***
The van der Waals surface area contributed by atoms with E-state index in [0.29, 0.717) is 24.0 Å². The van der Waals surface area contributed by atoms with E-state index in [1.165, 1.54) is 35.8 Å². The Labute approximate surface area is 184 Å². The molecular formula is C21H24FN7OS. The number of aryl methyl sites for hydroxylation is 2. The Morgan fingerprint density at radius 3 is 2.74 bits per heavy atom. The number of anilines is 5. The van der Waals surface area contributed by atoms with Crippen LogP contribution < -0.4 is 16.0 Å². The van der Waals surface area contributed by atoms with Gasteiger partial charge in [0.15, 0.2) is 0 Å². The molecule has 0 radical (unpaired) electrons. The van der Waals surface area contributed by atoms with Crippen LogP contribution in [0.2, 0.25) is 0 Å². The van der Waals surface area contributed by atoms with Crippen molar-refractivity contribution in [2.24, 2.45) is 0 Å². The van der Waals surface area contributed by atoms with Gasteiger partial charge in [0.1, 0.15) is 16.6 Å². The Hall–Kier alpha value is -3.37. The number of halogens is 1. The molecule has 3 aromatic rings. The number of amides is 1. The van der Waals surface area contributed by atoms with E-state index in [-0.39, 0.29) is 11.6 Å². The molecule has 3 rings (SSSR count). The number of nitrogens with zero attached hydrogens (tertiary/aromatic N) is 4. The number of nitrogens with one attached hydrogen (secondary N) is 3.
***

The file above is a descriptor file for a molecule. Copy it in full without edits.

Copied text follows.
The van der Waals surface area contributed by atoms with E-state index in [0.29, 0.717) is 24.0 Å². The van der Waals surface area contributed by atoms with E-state index in [1.165, 1.54) is 35.8 Å². The Labute approximate surface area is 184 Å². The molecular formula is C21H24FN7OS. The number of aryl methyl sites for hydroxylation is 2. The Morgan fingerprint density at radius 3 is 2.74 bits per heavy atom. The number of anilines is 5. The van der Waals surface area contributed by atoms with Crippen LogP contribution < -0.4 is 16.0 Å². The van der Waals surface area contributed by atoms with Gasteiger partial charge in [0.15, 0.2) is 0 Å². The molecule has 0 radical (unpaired) electrons. The van der Waals surface area contributed by atoms with Crippen LogP contribution in [0.2, 0.25) is 0 Å². The van der Waals surface area contributed by atoms with Crippen molar-refractivity contribution in [2.24, 2.45) is 0 Å². The van der Waals surface area contributed by atoms with Gasteiger partial charge in [0.1, 0.15) is 16.6 Å². The Hall–Kier alpha value is -3.37. The number of halogens is 1. The molecule has 3 aromatic rings. The number of amides is 1. The van der Waals surface area contributed by atoms with E-state index in [-0.39, 0.29) is 11.6 Å². The molecule has 3 rings (SSSR count). The number of nitrogens with zero attached hydrogens (tertiary/aromatic N) is 4. The number of nitrogens with one attached hydrogen (secondary N) is 3.